In a brick building set back behind a short strip mall on Washington Road, a small staff wearing hairnets and plastic gloves is hard at work.
There are large quantities of soup to be made, salads to be mixed, casseroles to be cooked, sandwiches to be assembled and cakes to be baked in the large catering kitchen gleaming with stainless steel.
If not for a small diamond-shaped sign hanging outside the door that says “Very Vera, est. 1984,” you might not realize right away that this is where one of Augusta’s household names has set up shop. But when you step inside, you can’t miss the evidence that Vera Stewart is kind of a big deal.
The walls are covered with rows and rows of framed articles from newspapers including The New York Times to clippings from magazines such as Bon Appetit, Southern Living, Sports Illustrated and more that feature the home-cooked sweets and snacks that Stewart has become known for in Augusta and all over the world.
It’s a shrine to the enterprise that began with Stewart selling cakes out of her home. It has grown into a far-reaching mail-order business and further expanded to making savory take-home meals. Her ventures also include catering, philanthropy and a cooking school for kids. And you can stop in for lunch.
Before I even had a taste, I knew her cakes were legendary, and that’s not just my opinion. Oprah Winfrey included Stewart’s strawberry layer cake on her coveted list of favorite things.
If Stewart didn’t already know that her creations were a hot commodity, Oprah said so.
Her carrot cake is no slouch, either. Stewart used that recipe to slay celebrity chef Bobby Flay’s recipe on Food Network’s Throwdown last year.
Eating dessert was part of my plan when I went to the cafe, but that’s not what I went for specifically. Almost everything looked good while I was perusing the menu online, but the tomato pie really caught my eye.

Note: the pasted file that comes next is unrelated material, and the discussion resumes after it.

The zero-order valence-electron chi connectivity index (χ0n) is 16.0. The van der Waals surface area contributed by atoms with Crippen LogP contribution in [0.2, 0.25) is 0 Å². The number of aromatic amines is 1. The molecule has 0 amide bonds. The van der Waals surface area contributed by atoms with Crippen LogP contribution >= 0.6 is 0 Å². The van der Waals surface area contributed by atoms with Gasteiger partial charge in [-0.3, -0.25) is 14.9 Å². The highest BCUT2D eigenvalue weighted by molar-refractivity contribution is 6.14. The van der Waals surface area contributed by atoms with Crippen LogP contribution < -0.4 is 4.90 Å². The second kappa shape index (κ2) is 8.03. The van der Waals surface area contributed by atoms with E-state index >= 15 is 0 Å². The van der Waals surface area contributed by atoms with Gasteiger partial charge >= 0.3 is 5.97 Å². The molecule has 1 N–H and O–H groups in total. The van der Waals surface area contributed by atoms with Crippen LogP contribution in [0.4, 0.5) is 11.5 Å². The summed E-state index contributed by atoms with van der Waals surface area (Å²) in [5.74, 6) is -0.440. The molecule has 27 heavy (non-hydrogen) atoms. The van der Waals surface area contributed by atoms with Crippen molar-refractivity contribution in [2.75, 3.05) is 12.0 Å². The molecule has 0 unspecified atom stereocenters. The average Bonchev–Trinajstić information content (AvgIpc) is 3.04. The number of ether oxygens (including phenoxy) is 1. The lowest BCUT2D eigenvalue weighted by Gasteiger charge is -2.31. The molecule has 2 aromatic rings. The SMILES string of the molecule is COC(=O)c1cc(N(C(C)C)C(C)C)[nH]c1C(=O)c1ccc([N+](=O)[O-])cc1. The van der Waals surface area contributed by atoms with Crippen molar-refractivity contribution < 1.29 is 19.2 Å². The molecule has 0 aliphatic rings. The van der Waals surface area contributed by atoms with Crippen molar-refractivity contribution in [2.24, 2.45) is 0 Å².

With all items less than $9, the one-page menu features classic Southern favorites including Vera’s signature chicken salad, egg salad, pimento cheese and meatloaf sandwiches and a daily soup.
The café also offers a quiche of the day, which just screams fancy lunch fare.
I sat at a table that offered a full view into the catering kitchen, where employees were packaging salads in containers large and small to be sold to to-go customers.
This was my kind of entertainment. To go with my view, I ordered the tomato pie with a cup of the potato herb soup.
The soup was a knockout – creamy and thick with bite-size chunks of skin-on potatoes flecked with flavorful green herbs. It was silky and filling but not so heavy that it would lay you out after a few bites. The longer it lingered, the more intricate and deep the flavors became, with a little taste of sherry that reminded me of a delicate bisque.
I was expecting the tomato pie to be a slice, but to my delight, it was its own individual pie. And it was pretty. Thick red slices of a medium-sized tomato peeked through golden brown mounds of sharp cheddar cheese and scallions.
This pie was cheesy, creamy and deliciously messy. But it was also dense. It proved quite a feat to push the fork through the layers and into the crust.
The tomatoes sliced through the richness of the mayonnaise and other creamy elements with the help of the subtle onion bite from the scallions. I had to throw in the towel about halfway through to save room for dessert.
The sweets are arranged on an unassuming little side table against the wall. Dessert bars are lined up next to a cake stand with tiers of individually-wrapped inch-thick slices. For $2.50, you can sample the aforementioned varieties or you can do as I did and scan the collection for chocolate.
One employee told us the double chocolate cake – chocolate cake with chocolate icing – was her favorite, but it should be called triple chocolate because of the white chocolate shavings on top.
The cake was so simple and scrumptious – the way homemade cake should taste. The icing was tooth-achingly sweet with powdered sugar, but it was the perfect amount so as not to overpower the double-layer slice. The cake itself was light and airy; no chewing necessary.
Stewart is not only a champion in cake-baking, she also champions for our city. Every time the national spotlight shines on her business, it shines on Augusta – reasons to be proud and hungry for more Very Vera.